31 books I can’t live without: The Whole Brain Child (27)

This month I’m participating in the #write31days challenge by highlighting 31 books I can’t live without. Check out this post for more information, and otherwise, read on! 

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51shktqzcul-_sx322_bo1204203200_Title: The Whole Brain Child

Author: Daniel Siegel and Tina Payne Bryson

Synopsis: This book offers “…a revolutionary approach to child rearing with twelve key strategies that foster healthy brain development, leading to calmer, happier children. The authors explain—and make accessible—the new science of how a child’s brain is wired and how it matures. The “upstairs brain,” which makes decisions and balances emotions, is under construction until the mid-twenties. And especially in young children, the right brain and its emotions tend to rule over the logic of the left brain. No wonder kids throw tantrums, fight, or sulk in silence. By applying these discoveries to everyday parenting, you can turn any outburst, argument, or fear into a chance to integrate your child’s brain and foster vital growth.”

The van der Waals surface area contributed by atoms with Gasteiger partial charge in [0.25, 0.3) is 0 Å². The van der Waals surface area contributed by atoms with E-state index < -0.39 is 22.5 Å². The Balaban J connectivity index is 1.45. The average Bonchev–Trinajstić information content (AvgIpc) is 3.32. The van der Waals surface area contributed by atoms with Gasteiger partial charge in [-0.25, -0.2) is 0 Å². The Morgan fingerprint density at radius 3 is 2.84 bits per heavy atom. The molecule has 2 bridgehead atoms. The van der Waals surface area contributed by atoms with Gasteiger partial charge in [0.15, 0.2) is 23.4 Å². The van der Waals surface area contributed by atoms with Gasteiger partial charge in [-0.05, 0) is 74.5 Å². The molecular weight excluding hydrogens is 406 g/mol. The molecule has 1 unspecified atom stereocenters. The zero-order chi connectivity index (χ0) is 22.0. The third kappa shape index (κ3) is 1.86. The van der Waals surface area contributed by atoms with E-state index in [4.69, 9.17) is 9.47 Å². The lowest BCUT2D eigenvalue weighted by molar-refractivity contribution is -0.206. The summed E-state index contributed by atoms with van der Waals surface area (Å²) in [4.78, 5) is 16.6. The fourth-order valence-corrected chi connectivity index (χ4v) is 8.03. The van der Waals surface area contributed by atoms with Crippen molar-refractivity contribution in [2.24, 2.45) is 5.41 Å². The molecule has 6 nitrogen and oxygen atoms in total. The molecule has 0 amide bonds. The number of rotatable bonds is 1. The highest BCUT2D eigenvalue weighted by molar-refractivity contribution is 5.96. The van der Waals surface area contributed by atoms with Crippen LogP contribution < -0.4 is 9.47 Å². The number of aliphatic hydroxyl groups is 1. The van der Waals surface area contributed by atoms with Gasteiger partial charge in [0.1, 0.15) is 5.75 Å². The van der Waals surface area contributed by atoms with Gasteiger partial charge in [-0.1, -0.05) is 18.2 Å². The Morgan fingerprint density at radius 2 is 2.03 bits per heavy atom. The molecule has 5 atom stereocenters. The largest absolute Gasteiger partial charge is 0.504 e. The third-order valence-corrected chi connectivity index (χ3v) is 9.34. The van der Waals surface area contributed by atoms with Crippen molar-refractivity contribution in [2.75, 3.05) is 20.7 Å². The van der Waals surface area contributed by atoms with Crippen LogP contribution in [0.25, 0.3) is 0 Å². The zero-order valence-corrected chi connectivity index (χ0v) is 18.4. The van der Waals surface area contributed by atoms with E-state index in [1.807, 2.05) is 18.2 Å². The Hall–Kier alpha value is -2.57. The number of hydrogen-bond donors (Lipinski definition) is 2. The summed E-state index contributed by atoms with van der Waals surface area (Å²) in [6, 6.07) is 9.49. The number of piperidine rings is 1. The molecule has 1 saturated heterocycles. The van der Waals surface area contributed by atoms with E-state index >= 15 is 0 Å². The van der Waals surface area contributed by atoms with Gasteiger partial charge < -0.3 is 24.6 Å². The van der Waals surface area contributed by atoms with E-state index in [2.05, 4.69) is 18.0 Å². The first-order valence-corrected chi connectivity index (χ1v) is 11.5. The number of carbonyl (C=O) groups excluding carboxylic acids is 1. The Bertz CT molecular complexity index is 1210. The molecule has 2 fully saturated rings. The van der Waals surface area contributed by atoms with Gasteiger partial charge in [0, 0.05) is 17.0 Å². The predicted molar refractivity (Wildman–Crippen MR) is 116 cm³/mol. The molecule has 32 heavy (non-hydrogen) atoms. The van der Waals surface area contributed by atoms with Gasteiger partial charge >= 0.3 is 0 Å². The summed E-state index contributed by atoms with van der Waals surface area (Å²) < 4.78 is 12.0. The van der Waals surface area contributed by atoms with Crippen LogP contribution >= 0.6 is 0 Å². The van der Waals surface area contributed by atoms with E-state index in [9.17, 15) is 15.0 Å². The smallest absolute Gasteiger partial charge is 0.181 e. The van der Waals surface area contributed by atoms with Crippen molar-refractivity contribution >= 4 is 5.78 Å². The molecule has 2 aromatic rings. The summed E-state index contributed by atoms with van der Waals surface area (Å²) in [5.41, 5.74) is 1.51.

Why I can’t live without this book: I’ve read a fair share of parenting books in my lifetime, but none of them have made as much sense as this one. And here’s the deal, at least for those of us who are parents: this one may not be your jam. But it might be – so if you’re looking for a practical guide to understanding and implementing the whole of who your child is, check this one out. I also recommend a hard copy of it; I read it on Kindle and wished I had it in print so I could some of the reference points.

(One of my) favorite quotes: “It’s also crucial to keep in mind that no matter how nonsensical and frustrating our child’s feelings may seem to us, they are real and important to our child. It’s vital that we treat them as such in our response.” Validation, man. It matters.

So, The Whole Brain Child: did you read it? Otherwise, what’s the best parenting book you’ve read?

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